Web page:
On the eve of the first anniversary of the war in Iraq with the Democratic nomination cinched, Kerry jetted to Idaho to go skiing. As Kerry snowboarded down a hill, a Secret Service agent inadvertently found himself in the senator’s path. Kerry took a header. When reporters later asked Kerry about his fall, he snapped, “I don’t fall down.” Kerry blamed this tumble on his “son-of-a-b-tch” Secret Service agent. Son-of-a-b-tch Secret Service agent? The agent complained about Kerry’s treatment and remark.

(Maybe the agent feels miffed since his job description requires him to take a bullet, if necessary, for Sen. Kerry. A little gratitude might be appreciated.) A spokesperson for the Secret Service said, “Obviously, the complications and burden of being monitored 24 hours a day is not just a simple inconvenience. But Sen. Kerry should understand agents are working for his safety and well-being.” (According to the Drudge Report, reporters observed Kerry falling at least six times.)


Kerry faults Bush’s handling of the war in Iraq, accusing the president of “unilateralism” based on “arrogance.” For, as president and commander-in-chief, Kerry expects to be able to bring to the table all parties interested in forging multilateral approaches to worldwide issues. In other words, Kerry expects to use his diplomatic flair and non-arrogant personality to convince the French, Germans and Russians — all of whom did business with Saddam Hussein and lost money and influence after his fall. Does Kerry expect the governments of the Middle East to come to the table and agree on encouraging the spread of democracy while it threatens to destroy the leaderships’ power? Presumably, Kerry expects to use his warm, persuasive personality to cobble together a coalition that the war-mongering, arrogant President Bush could only dream about.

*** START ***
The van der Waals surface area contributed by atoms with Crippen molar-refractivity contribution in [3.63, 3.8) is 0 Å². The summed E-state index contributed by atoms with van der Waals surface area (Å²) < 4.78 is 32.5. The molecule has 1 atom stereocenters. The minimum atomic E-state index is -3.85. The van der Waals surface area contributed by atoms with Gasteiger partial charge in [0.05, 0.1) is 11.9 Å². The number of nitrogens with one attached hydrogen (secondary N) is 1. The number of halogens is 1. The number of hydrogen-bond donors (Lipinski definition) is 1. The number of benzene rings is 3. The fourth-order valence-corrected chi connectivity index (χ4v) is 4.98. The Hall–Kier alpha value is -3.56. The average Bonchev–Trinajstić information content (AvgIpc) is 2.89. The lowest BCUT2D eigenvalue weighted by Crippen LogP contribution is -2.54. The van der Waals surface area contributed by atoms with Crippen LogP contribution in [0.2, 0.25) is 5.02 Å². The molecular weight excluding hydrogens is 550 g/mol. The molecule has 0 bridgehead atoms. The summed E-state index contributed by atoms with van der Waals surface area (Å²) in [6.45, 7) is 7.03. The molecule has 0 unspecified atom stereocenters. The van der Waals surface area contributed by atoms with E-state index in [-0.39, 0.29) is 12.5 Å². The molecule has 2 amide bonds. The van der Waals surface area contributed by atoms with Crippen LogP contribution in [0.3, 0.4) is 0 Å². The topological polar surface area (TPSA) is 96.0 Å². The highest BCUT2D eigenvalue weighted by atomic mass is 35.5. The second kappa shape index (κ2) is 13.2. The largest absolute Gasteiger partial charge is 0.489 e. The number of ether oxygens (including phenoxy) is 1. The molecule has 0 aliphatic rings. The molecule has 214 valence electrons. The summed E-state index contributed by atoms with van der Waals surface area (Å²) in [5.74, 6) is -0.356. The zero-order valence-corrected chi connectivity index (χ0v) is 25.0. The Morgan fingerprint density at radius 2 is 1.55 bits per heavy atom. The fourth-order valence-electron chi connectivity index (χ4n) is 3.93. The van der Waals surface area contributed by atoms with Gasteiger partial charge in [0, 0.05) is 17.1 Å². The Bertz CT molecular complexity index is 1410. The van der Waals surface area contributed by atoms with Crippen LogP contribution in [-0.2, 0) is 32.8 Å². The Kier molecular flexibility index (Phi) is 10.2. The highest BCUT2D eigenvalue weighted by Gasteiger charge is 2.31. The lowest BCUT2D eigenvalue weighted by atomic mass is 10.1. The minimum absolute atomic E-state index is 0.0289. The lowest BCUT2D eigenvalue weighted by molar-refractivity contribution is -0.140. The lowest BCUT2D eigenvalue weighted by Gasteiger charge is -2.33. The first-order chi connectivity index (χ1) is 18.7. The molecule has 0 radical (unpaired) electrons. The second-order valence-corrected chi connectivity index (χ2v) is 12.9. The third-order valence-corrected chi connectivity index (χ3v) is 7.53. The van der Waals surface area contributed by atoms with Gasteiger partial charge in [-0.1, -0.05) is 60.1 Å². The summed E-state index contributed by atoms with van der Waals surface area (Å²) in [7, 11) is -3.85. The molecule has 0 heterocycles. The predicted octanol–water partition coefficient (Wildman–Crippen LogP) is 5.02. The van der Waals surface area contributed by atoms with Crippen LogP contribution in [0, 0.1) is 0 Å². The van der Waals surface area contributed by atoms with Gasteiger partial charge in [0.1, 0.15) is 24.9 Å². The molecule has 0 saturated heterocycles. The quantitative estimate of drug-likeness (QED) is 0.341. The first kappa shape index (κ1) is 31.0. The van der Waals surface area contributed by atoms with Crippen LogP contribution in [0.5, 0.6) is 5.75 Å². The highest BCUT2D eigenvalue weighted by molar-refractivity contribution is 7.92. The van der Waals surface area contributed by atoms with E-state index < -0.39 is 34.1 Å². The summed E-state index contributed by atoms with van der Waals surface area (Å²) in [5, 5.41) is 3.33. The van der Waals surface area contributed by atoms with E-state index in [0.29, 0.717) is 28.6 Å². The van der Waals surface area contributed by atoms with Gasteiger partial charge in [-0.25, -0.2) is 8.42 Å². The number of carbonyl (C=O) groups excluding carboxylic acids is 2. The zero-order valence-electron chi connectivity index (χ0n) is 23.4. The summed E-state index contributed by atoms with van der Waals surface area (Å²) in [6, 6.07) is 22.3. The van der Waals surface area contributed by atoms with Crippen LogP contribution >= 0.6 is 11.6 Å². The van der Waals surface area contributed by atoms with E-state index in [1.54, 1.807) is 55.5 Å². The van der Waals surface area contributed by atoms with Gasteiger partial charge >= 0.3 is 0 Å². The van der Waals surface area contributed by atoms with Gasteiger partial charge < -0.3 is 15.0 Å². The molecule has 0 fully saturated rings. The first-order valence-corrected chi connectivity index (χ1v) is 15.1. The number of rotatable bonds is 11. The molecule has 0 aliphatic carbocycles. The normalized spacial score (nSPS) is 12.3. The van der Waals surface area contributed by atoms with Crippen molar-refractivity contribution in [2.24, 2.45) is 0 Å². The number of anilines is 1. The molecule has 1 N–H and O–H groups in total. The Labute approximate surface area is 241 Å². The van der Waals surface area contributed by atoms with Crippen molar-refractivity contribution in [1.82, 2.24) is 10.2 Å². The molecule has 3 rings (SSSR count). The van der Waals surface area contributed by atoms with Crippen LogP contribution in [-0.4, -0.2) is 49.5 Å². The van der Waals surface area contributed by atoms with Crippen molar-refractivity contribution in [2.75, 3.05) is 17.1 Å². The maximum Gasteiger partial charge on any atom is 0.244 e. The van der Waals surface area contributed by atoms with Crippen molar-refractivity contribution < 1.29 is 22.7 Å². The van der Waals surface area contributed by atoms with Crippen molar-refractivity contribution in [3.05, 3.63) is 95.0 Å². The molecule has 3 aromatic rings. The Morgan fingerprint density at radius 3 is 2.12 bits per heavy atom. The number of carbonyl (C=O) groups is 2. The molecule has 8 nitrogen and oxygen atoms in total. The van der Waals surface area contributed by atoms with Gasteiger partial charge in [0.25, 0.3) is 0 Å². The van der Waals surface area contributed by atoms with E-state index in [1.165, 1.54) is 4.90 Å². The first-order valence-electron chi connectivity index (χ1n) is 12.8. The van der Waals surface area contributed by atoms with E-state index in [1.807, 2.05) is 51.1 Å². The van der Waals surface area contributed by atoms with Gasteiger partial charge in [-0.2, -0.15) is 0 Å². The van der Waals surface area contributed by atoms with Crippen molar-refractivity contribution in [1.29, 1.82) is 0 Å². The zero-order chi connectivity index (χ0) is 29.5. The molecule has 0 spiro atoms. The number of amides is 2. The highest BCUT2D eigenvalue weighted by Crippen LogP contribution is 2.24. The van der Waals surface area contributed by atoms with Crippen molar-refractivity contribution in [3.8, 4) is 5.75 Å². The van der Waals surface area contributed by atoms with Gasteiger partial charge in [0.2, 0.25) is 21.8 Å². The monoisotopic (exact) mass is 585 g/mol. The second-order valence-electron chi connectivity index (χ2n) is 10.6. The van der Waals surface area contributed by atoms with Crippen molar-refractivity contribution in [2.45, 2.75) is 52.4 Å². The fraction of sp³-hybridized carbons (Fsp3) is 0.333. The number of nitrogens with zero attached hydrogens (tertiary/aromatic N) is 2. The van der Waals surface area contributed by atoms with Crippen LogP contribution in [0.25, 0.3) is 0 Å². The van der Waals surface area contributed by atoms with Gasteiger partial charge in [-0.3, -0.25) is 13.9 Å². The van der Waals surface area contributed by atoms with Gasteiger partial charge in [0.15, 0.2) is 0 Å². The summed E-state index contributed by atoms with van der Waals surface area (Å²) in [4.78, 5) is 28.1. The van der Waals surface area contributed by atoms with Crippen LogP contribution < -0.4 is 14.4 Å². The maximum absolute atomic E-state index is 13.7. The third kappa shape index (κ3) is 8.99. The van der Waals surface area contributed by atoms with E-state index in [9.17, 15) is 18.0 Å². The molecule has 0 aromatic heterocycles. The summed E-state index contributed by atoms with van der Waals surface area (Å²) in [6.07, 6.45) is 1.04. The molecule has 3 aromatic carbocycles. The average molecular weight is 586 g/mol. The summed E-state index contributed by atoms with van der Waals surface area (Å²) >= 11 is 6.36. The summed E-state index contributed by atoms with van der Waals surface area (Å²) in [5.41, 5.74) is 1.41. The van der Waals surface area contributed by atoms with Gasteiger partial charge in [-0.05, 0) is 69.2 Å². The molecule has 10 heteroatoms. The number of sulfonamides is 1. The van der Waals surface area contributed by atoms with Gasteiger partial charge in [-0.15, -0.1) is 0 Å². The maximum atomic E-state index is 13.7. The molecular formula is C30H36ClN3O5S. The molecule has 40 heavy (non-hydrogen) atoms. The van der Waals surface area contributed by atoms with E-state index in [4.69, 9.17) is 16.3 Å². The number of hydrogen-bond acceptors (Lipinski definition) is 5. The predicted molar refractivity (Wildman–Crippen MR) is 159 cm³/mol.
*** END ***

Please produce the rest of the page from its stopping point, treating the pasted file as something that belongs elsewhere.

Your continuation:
Kerry reminds me of a story I once read about the San Francisco Giants’ slugger Barry Bonds. Mired in a batting slump, Bonds sat in the locker room and complained about his uncharacteristic struggle to get his offense going. I can’t put my finger on the problem, said Barry aloud. I’m struggling. Can’t buy a hit. Bonds then looked up and noticed a chronically poor-hitting teammate nearby. Bonds turned to him and said something like — you must feel like this all the time.

So, how could the often tone-deaf Kerry work on his likability? He could drop the approach — sincere or contrived — that Bush equals Satan. Or maybe he should ask Butchy Cataldo.

This editorial is made available through Creator's Syndicate. Best-selling author, radio and TV talk show host, Larry Elder has a take-no-prisoners style, using such old-fashioned things as evidence and logic. His books include: The 10 Things You Can’t Say in America, Showdown: Confronting Bias, Lies and the Special Interests That Divide America, and What’s Race Got to Do with It? Why it’s Time to Stop the Stupidest Argument in America,.

The views expressed above represent those of the author and do not necessarily represent the views of the editors and publishers of Capitalism Magazine. Capitalism Magazine sometimes publishes articles we disagree with because we think the article provides information, or a contrasting point of view, that may be of value to our readers.